The real Turkish success story may be seen as the AK party itself. Its roots can be traced to a group from the Islamist Virtue party which managed to admirably incorporate nationalists, conservatives and Islamists into a widely supported, compromise-driven democratic government. This is a story which undoubtedly fascinates Arab nations looking for fresh ideas on a contemporary Muslim-friendly government after the Arab Spring,
The Islamic and pro-Arab inclinations of Erdogan’s crew have now become apparent to the world. Turkey has demonstrated initiative to woo Libyans and Egyptians with its power, ideological sympathy and most relevantly to this article, its ‘rift’ with Israel. Erdogan’s latest visit to Cairo was the first of its kind in almost 15 years. The Muslim Erdogan, ruler of the largest democracy in the region, reassured thousands of Egyptian fans: “Do not be wary of secularism, I hope there will be a secular state in Egypt.”
Similar power-hungry games have traditionally been played by Iran. However, its pro-Shiite influence in the region, through factions such as Hezbollah and larger bodies such as the Iraqi government, has been received with reservation by a Sunni-majority in the Arab world. As for the West’s opinion, most religious groups such as Hezbollah are denounced as terrorists to begin with. Turkey, as a secular democracy and NATO member, poses a more credible challenge to Israel and its historical supporters.
One view of Israel’s dilemma is summarized by Gideon Levy, a columnist for the Israeli newspaper, Haaretz. In his September 15th piece “Israel does not want a Palestinian State. Period,” Levy describes the list of opportunities he feels Israel has missed in granting Palestinians their own sovereign State, the heart of the Arab world’s quarrel with Israel. He concludes: “What exactly is the alternative, now that the heavens are closing in around us? Can anyone, can Peres or Netanyahu, seriously contend that the regional hostility toward us would not have lessened had the occupation already ended and a Palestinian state been established?”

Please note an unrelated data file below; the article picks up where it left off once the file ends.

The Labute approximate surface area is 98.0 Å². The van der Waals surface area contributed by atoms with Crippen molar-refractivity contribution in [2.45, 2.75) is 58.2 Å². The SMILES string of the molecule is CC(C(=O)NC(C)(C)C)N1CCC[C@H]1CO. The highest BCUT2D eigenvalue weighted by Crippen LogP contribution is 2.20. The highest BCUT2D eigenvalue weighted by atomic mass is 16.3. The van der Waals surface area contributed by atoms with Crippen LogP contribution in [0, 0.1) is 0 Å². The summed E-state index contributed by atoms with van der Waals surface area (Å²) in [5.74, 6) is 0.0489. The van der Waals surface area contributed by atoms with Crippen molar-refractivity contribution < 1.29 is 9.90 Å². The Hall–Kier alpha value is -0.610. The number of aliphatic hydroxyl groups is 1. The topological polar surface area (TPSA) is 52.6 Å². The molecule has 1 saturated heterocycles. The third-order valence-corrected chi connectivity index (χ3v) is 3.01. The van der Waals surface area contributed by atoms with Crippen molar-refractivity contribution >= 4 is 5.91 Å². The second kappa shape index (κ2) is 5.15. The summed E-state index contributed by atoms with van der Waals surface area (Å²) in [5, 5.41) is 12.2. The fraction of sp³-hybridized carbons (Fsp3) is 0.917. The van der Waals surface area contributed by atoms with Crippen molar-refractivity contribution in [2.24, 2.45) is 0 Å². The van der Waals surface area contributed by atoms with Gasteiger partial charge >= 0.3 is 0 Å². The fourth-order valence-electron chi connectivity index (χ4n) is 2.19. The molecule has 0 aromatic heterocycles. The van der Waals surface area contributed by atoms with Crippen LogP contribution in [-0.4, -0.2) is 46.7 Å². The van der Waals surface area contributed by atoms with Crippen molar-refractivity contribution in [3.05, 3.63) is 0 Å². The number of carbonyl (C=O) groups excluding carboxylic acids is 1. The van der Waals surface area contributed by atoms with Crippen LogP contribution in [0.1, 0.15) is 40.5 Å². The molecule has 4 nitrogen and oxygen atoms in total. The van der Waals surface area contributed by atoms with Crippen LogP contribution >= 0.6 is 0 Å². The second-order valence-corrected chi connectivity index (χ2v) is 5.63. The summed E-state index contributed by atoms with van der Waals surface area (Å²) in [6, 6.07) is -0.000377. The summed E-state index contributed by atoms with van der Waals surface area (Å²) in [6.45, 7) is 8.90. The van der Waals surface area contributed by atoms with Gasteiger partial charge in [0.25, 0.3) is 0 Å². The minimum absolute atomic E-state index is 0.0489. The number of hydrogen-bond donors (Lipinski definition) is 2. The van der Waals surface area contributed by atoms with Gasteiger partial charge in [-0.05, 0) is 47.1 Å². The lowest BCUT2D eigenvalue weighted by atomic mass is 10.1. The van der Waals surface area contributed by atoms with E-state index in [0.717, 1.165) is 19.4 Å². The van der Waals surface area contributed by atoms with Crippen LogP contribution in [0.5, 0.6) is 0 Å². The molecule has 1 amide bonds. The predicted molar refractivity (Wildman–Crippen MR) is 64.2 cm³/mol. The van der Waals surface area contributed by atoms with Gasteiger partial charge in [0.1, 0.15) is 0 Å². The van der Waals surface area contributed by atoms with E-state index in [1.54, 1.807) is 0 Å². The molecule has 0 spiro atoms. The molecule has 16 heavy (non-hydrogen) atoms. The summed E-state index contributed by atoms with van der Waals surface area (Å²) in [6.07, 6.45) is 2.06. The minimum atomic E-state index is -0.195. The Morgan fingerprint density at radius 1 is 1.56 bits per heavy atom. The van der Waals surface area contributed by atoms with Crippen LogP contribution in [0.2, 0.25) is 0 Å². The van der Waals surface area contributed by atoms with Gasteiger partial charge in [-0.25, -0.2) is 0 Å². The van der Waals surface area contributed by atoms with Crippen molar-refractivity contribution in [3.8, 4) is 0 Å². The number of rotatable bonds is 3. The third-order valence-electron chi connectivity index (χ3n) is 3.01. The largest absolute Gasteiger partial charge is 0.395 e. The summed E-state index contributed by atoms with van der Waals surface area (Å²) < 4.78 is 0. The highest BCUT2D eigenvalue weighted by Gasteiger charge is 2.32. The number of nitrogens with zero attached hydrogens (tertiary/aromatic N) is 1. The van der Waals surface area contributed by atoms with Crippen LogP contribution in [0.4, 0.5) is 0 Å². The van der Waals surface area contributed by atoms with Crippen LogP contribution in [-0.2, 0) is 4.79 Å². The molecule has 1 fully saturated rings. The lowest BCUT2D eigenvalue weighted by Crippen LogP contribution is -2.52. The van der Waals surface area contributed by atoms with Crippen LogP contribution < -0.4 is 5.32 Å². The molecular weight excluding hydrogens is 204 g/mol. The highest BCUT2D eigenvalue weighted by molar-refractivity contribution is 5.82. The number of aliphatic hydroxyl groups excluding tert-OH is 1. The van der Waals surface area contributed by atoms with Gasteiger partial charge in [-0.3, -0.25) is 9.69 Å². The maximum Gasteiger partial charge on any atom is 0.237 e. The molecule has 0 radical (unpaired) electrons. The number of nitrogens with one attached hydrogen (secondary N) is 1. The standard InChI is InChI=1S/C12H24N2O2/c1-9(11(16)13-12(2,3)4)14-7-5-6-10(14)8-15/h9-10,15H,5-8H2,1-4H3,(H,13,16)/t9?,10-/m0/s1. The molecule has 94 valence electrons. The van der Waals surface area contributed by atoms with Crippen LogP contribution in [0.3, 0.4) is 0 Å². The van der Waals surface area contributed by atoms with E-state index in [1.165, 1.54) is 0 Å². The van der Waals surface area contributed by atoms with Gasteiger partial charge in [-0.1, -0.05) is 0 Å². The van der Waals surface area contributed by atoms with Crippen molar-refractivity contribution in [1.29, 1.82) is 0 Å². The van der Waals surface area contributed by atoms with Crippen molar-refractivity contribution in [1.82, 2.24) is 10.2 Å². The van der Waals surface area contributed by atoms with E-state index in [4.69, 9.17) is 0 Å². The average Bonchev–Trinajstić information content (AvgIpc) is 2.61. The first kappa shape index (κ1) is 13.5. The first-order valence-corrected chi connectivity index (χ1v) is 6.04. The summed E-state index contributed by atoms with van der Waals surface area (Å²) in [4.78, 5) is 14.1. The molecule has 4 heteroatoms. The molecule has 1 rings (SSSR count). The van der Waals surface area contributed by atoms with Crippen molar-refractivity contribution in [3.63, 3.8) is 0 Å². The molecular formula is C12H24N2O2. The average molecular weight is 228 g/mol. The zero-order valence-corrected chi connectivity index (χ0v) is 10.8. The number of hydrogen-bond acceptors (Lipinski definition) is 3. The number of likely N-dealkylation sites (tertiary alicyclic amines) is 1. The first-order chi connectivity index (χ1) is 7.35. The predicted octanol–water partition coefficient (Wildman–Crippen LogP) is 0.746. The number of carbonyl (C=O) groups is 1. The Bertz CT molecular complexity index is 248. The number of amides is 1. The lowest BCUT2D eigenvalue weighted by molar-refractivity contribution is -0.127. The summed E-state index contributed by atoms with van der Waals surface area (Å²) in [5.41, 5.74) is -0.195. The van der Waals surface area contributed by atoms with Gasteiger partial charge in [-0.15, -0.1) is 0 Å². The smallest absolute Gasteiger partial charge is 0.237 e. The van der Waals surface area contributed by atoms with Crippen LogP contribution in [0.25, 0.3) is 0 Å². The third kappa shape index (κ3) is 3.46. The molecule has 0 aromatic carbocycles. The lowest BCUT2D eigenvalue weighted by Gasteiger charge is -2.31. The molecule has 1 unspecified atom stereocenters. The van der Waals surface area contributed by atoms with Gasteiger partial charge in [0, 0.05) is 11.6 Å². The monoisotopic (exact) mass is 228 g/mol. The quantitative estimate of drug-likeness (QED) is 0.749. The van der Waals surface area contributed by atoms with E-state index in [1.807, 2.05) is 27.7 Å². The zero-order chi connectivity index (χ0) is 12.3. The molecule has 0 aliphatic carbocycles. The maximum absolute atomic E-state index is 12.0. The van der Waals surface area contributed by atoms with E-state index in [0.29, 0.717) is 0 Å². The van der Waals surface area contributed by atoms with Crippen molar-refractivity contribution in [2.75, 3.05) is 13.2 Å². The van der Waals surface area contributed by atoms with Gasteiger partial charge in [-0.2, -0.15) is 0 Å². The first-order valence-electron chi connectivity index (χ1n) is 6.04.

He has most certainly looked north to Turkey, which may explain his choice of “the heavens.” Erdogan’s opinion is as understanding of Levy’s frustration as it is firm towards Israel’s leadership: "Israel must respect human rights and act as a normal country and then it will be liberated from its isolation."
And isolation may indeed become a fitting description for Israel, as its supporters in The West now contend with critical issues within their own borders such as dangerously high unemployment and stuttering debt-logged economies. Furthermore (see Libya) the United States has signaled to the world its disinterest in direct intervention across its borders, at least for the time being; Campaigns in Iraq and Afghanistan have arguably created more problems than they initially came to resolve.
So what happens after a verdict is reached on the Palestinian bid for statehood? Barring a miracle, America will veto the proposal. Israel has some pressing questions to answer and soon, but so does the Arab world: The younger generation may look beyond the glistening armor of their Turkish savior and ask their grandparents about the former Ottoman empire.